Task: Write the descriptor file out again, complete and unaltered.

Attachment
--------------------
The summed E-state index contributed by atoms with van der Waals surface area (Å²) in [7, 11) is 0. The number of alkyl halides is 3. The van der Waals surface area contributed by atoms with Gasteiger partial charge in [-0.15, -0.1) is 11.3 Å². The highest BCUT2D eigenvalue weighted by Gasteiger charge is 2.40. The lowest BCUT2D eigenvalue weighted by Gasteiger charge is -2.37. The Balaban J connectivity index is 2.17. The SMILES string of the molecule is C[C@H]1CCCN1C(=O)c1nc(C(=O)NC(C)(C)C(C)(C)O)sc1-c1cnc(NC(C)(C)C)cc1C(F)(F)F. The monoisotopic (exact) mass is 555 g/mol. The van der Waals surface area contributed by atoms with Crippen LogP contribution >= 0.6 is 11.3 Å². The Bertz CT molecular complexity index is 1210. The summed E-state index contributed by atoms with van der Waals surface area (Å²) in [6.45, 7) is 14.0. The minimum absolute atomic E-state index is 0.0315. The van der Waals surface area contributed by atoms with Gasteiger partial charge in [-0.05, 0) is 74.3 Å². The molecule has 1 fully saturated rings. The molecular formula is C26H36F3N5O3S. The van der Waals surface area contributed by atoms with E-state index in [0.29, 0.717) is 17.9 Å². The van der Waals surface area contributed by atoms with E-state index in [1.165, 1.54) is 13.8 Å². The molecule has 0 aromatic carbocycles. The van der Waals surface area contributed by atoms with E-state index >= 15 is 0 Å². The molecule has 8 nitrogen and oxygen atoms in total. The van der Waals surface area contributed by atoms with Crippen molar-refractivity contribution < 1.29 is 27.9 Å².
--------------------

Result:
The summed E-state index contributed by atoms with van der Waals surface area (Å²) in [7, 11) is 0. The number of alkyl halides is 3. The van der Waals surface area contributed by atoms with Gasteiger partial charge in [-0.15, -0.1) is 11.3 Å². The highest BCUT2D eigenvalue weighted by Gasteiger charge is 2.40. The lowest BCUT2D eigenvalue weighted by Gasteiger charge is -2.37. The Balaban J connectivity index is 2.17. The SMILES string of the molecule is C[C@H]1CCCN1C(=O)c1nc(C(=O)NC(C)(C)C(C)(C)O)sc1-c1cnc(NC(C)(C)C)cc1C(F)(F)F. The monoisotopic (exact) mass is 555 g/mol. The van der Waals surface area contributed by atoms with Crippen LogP contribution >= 0.6 is 11.3 Å². The Bertz CT molecular complexity index is 1210. The summed E-state index contributed by atoms with van der Waals surface area (Å²) in [6.45, 7) is 14.0. The minimum absolute atomic E-state index is 0.0315. The van der Waals surface area contributed by atoms with Gasteiger partial charge in [-0.05, 0) is 74.3 Å². The molecule has 1 fully saturated rings. The molecular formula is C26H36F3N5O3S. The van der Waals surface area contributed by atoms with E-state index in [0.29, 0.717) is 17.9 Å². The van der Waals surface area contributed by atoms with E-state index in [1.165, 1.54) is 13.8 Å². The molecule has 0 aromatic carbocycles. The van der Waals surface area contributed by atoms with E-state index >= 15 is 0 Å². The molecule has 8 nitrogen and oxygen atoms in total. The van der Waals surface area contributed by atoms with Crippen molar-refractivity contribution < 1.29 is 27.9 Å².